Is every gig worth it? 4 times you should turn down a gig!

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Juliana Kanyomozi is a perfect testimony of 'Law 16’ of Robert Greene’s The 48 Laws of Power. (Photo Credit: www.cchimagazine.com)

It’s that time of the year where almost every hangout and locality has an event with artiste performances as an attraction. It is also that time for artistes to ‘make a killing’ as the year ends. We have lost a couple of artistes during such times as they moved from one place to another to perform, mainly because they were in-demand; Rest in Peace Menton Summer, real name Peter Kamya Nkwanga.

As a musician, you’re always hunting for the next opportunity to hit the stage for some money, some more exposure and of course a good time; mbu because an artiste ‘feels life’ while on stage performing. My friend, every once in a while, you need to learn to say “NO” to a gig and below are some of the incidents when you should turn down a gig offer.

1. Brand vs Big Money!
Can you risk your brand for huge sums of money to perform? You might get a chance for a fat paycheck but hey, ask yourself, is it good for your brand! An artiste like Isaiah Katumwa will not perform at a show organized ku mwalo (at a landing site)! So, ask yourself, “Is it good for my brand?”

2. You are contacted by a promoter with a bad reputation!
At any given time, avoid dealing with any promoter with a bad reputation. Do some research about these people and the planned venue, see whether the past history is good or bad before you say yes to any gig.

Bebe Cool was pelted bottles because he chose to perform at a time he knew tempers were high. (Photo Credit: www.chano8.com)

In checking these out, make sure the promoter and venue are legit ethical. In this social media age, if you affiliate yourself with an irresponsible person or venue that supports a political view, racism, sexism etcetera, you’re bound to run into severe problems with your fans especially because they (your fans) come from different factions and you’re aligning yourself with a particular faction. So, choose wisely as you say yes to that next gig.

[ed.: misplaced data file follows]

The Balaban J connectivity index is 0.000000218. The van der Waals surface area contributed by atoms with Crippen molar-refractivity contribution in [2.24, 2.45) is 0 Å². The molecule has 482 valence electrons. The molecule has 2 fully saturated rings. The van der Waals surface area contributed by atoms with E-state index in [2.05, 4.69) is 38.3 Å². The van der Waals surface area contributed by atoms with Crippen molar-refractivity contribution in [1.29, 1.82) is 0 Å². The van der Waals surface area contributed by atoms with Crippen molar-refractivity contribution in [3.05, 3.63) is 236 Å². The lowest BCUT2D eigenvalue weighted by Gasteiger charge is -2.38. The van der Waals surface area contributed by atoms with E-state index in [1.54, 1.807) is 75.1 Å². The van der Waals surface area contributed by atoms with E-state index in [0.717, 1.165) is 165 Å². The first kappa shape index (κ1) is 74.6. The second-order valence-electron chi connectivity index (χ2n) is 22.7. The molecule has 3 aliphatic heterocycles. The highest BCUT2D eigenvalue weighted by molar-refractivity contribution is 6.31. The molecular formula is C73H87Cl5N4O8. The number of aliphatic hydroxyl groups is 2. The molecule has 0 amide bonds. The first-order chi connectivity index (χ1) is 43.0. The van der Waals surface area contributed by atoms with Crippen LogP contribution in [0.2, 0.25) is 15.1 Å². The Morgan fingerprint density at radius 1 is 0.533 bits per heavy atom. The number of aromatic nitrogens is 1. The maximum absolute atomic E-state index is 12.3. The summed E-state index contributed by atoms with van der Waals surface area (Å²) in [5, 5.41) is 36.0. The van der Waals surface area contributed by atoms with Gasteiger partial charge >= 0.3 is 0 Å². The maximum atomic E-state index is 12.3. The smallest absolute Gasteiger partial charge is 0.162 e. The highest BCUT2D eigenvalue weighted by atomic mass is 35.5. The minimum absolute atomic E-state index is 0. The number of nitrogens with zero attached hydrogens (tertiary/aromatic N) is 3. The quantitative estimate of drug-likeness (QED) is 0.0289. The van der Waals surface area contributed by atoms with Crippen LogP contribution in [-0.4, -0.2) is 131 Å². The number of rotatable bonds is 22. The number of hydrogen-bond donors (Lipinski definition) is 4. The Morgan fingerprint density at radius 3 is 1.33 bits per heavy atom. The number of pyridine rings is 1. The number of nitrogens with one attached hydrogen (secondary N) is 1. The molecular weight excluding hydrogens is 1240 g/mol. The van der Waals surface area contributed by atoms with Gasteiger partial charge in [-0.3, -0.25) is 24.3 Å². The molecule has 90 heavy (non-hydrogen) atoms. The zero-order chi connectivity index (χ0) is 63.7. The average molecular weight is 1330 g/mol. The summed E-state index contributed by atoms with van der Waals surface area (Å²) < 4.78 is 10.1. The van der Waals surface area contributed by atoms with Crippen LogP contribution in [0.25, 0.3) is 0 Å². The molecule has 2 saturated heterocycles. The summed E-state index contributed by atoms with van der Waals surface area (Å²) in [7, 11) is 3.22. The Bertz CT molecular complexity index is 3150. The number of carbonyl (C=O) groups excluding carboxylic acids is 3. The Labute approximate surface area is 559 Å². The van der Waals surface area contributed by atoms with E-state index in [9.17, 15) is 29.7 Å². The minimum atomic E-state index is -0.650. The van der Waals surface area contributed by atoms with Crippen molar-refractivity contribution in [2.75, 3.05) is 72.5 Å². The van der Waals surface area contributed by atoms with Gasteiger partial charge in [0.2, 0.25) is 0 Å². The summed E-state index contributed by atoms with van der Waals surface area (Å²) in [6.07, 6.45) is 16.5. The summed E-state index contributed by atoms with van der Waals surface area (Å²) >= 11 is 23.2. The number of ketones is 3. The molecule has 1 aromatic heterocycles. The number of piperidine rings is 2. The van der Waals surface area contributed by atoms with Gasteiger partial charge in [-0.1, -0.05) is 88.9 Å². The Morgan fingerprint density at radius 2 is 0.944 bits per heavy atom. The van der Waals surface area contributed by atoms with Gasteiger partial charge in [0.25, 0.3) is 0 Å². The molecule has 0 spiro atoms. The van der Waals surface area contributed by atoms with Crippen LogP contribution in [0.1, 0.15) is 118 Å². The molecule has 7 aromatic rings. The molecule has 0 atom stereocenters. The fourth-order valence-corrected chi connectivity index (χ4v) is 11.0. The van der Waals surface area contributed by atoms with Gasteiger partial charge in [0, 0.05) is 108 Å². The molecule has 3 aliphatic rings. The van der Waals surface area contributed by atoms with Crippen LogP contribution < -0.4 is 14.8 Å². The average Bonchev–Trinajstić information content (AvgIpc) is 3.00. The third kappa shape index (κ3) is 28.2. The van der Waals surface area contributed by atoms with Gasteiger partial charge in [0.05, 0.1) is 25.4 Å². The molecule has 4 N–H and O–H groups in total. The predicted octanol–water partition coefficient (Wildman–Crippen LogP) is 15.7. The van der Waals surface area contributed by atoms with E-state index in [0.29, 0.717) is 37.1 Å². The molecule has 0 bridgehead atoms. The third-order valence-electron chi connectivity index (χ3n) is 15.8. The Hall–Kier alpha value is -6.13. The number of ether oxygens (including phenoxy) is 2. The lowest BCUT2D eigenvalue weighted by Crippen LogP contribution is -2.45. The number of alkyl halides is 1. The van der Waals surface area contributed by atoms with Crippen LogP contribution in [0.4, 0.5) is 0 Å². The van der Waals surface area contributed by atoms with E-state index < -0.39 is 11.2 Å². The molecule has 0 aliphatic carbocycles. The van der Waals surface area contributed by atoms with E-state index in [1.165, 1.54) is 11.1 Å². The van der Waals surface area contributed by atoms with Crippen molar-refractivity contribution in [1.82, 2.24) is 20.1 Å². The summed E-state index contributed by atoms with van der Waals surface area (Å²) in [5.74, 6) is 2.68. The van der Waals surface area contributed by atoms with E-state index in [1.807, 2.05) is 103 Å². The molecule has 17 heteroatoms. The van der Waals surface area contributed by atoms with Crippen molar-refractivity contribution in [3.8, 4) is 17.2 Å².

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3. Are you scarce or you’re too common?
‘Law 16’ in Robert Greene’s The 48 Laws of Power states: Use absence to increase respect and honor. The judgment is “Too much circulation makes the price go down: the more you are seen and heard from, the more common you appear. If you are already established in a group, temporary withdrawal from it will make you more talked about, even more admired. You must learn when to leave. Create value through scarcity.”

Case in point, artistes like Juliana and Maddox have this law as a routine. Figure this out, how many times does Juliana appear at shows? When was the last time Maddox played at an open event? Use this to your advantage and you will keep your price and reputation up.

“You really need to take your career seriously, invest massively in it as a business and also as a brand…”

4. Are you prepared to perform?
Buddy, if you’re not prepared or cannot get prepared in time to take a gig, please don’t it. Period. If you’re having problems with your voice, don’t take the gig. If you’re having some kind of senyiga (cold), minor cough etcetera, don’t take the gig.

You just simply have to say “NO” to a gig for one or all of the above reasons and any unpreparedness BUT, if all is good enough, you’re good to go; say YES and go blow up that stage. The promoter and the venue will definitely call you up for more gigs. You really need to take your career seriously, invest massively in it as a business and also as a brand. This builds reliability, confidence and trust with various promoters/venues.

I always love to hear your feedback. Drop it in the comments and tell me some of other reasons I might have left out. Till then, Merry Christmas to you. Let’s meet next week.